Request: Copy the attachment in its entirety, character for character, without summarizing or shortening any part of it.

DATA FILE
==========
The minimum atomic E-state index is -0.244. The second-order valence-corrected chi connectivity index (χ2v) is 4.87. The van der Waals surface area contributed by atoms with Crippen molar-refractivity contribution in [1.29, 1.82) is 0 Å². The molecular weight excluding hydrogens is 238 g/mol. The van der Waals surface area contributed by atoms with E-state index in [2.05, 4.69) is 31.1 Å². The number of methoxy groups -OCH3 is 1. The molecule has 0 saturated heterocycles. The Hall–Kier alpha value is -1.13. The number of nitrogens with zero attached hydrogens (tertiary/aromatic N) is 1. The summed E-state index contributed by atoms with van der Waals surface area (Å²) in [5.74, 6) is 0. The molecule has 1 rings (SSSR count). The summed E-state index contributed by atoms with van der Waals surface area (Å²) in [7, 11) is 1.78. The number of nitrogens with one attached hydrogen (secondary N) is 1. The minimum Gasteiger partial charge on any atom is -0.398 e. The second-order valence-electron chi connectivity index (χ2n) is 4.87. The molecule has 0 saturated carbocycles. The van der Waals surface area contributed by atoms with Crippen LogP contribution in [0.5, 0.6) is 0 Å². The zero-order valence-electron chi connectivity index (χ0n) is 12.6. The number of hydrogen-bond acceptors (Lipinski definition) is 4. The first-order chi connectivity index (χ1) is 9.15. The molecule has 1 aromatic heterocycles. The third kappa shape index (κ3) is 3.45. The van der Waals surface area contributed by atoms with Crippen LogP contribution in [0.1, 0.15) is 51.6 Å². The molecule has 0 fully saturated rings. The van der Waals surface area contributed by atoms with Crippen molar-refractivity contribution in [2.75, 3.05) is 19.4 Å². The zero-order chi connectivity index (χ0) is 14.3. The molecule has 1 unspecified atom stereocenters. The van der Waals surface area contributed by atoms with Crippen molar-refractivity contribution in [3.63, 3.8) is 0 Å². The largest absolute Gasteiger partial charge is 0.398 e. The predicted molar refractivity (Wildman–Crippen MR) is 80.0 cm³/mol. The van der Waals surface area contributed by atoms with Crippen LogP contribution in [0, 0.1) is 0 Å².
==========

The minimum atomic E-state index is -0.244. The second-order valence-corrected chi connectivity index (χ2v) is 4.87. The van der Waals surface area contributed by atoms with Crippen molar-refractivity contribution in [1.29, 1.82) is 0 Å². The molecular weight excluding hydrogens is 238 g/mol. The van der Waals surface area contributed by atoms with E-state index in [2.05, 4.69) is 31.1 Å². The number of methoxy groups -OCH3 is 1. The molecule has 0 saturated heterocycles. The Hall–Kier alpha value is -1.13. The number of nitrogens with zero attached hydrogens (tertiary/aromatic N) is 1. The summed E-state index contributed by atoms with van der Waals surface area (Å²) in [5.74, 6) is 0. The molecule has 1 rings (SSSR count). The summed E-state index contributed by atoms with van der Waals surface area (Å²) in [7, 11) is 1.78. The number of nitrogens with one attached hydrogen (secondary N) is 1. The minimum Gasteiger partial charge on any atom is -0.398 e. The second-order valence-electron chi connectivity index (χ2n) is 4.87. The molecule has 0 saturated carbocycles. The van der Waals surface area contributed by atoms with Crippen LogP contribution in [0.5, 0.6) is 0 Å². The zero-order valence-electron chi connectivity index (χ0n) is 12.6. The number of hydrogen-bond acceptors (Lipinski definition) is 4. The first-order chi connectivity index (χ1) is 9.15. The molecule has 1 aromatic heterocycles. The third kappa shape index (κ3) is 3.45. The van der Waals surface area contributed by atoms with Crippen LogP contribution in [0.1, 0.15) is 51.6 Å². The molecule has 0 fully saturated rings. The van der Waals surface area contributed by atoms with Crippen molar-refractivity contribution in [2.75, 3.05) is 19.4 Å². The zero-order chi connectivity index (χ0) is 14.3. The molecule has 1 unspecified atom stereocenters. The van der Waals surface area contributed by atoms with Crippen molar-refractivity contribution in [3.63, 3.8) is 0 Å². The largest absolute Gasteiger partial charge is 0.398 e. The predicted molar refractivity (Wildman–Crippen MR) is 80.0 cm³/mol. The van der Waals surface area contributed by atoms with Crippen LogP contribution in [0, 0.1) is 0 Å².